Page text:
Stanford D. Hyman
September 26, 1958 - September 5, 2009
Western Illinois University and the Leatherneck baseball program was dealt a tragic blow when head baseball coach Stan Hyman passed away on Sept. 5, 2009 after a three month battle with leukemia. Hyman served as the head coach of the Leathernecks for eight seasons. Under his guidance, the Western Illinois baseball program soared to new heights. During Hyman’s tenure at Western the Leathernnecks defeated nationally-ranked opponents such as Long Beach State, Missouri, Oklahoma, and Oklahoma State. Texas Tech, Iowa, Kansas State, Michigan State, Illinois-Chicago, and Oral Roberts
In 2007, Coach Hyman led Western to its first winning season since 1989. In addition, the Leathernecks recorded the first winning record on the road in school history.
The Leathernecks finished in second-place during the regular season in the Mid-Continent Conference. 2007 saw Hyman bring home his second Mid-Con Coach of the Year award. Hyman also coached Western’s first Mid-Con Player of the Year since 1990, as Travis Check brought home the honor.
The 2006 campaign saw Hyman guide Western to a school-record 32 victories, a third consecutive second-place conference finish, and a runner-up finish in the Mid-Con tournament. In the championship game of the tournament, the Leathernecks dropped a heartbreaking 2-1 decision to Oral Roberts. The team garnered national recognition winning 20 of its last 26 games (10 in a row from May 7-25), while they also set 14 team records.
Hyman also set a milestone with his 300th career win in the team’s final victory of the season. The 48-year-old New York native had a flair for recording memorable wins. Hyman’s 300th win was against Oakland (12-5) in the Mid-Con Tournament in Tulsa, Okla.
Prior to the 2006 season, Hyman was instrumental in the building of a new baseball stadium by helping to solicit funding and donors for various parts of the project.
In 2005, Hyman guided the Leathernecks to 14 conference wins, the most of any Western team. Hyman also led the Leathernecks to the Mid-Continent Conference Tournament for the third straight season. Western defeated two Big Ten teams in Michigan State (3-0) and Iowa (4-1), along with Texas Tech (6-1) of the Big 12.
In 2004, the Leathernecks recorded 29 wins, the most since becoming a Division I program in 1982. The 2004 season also included several other milestones, including Western Illinois’ first-ever win over a top-20 opponent, and a victory against the Big Ten that snapped a 10-year drought.
Also in 2004, Hyman produced Western’s first player to sign a Major League Baseball contract since 1994. The Mid-Con’s 2003 Newcomer of the Year, Blake Schultz, became the first Leatherneck to go pro since Rick Short (Baltimore Orioles) and Jason Walker (Colorado Rockies) signed pro contracts in 1994. Schultz signed with the Tampa Bay Devil Rays in June.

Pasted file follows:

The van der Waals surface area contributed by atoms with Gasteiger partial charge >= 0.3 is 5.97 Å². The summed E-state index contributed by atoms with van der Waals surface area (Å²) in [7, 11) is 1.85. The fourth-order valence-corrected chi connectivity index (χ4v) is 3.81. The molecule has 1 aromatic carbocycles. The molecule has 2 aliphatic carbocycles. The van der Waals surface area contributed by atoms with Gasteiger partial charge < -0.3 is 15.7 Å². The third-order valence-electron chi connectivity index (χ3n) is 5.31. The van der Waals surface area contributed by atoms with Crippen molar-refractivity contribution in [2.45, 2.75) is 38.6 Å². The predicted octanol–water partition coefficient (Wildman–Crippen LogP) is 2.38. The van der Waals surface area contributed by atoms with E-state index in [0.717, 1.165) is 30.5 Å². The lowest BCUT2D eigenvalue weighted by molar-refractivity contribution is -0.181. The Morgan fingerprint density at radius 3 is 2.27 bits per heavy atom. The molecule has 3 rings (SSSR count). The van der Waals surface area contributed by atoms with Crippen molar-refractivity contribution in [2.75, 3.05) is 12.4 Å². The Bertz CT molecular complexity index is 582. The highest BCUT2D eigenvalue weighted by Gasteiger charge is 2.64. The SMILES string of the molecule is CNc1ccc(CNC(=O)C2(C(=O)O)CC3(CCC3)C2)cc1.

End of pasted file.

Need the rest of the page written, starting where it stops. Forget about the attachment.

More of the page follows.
During the 2003 season, Western doubled its win total from the previous season, winning 25 games for the first time since 1985, finishing third in the conference, and reaching the playoffs for the first time in three years.
In his first season at Western, 2002, Hyman guided the Leathernecks to two of college baseball’s biggest upsets, against Big 12 teams Kansas State and Missouri.
In his last season at the Division III level, Hyman led Rutgers University at Newark to a 12th-place national ranking. His 2001 Rutgers-Newark team posted the longest winning streak in any NCAA division after starting the season with 17 consecutive victories, and defeated defending Division III national champion Montclair State.
Prior to his three years at Rutgers-Newark, Hyman became the all-time winningest coach at Albright (Penn.) College, recording a 116-59-1 (.662) mark from 1994-98.
Fourteen of Hyman’s former players have been drafted professionally or have signed free agent contracts, including two third-round picks in the Major League Baseball draft.
Three times in his 15-year head coaching tenure Hyman was selected as coach of the year. Hyman came to Western as the 39th winningest active coach in NCAA Division III, with an overall record of 178-106-1 (.624).
Prior to his coaching career, Hyman was a press agent from 1982-85, representing professional athletes such as boxer Roberto Duran and football great Bubba Smith. As president of the Los Angeles-based Hyman & Associates, he also represented recording artists, including Al Jarreau and Kim Carnes.
A former sportswriter and music columnist, Hyman’s work appeared in such publications as Rolling Stone, Philadelphia Inquirer, Boston Globe, Chicago Sun-Times, Interview, and Dallas Morning News. Hyman is survived by his wife Robin, his daughter (Cara) and two sons (Mychal and Jordan).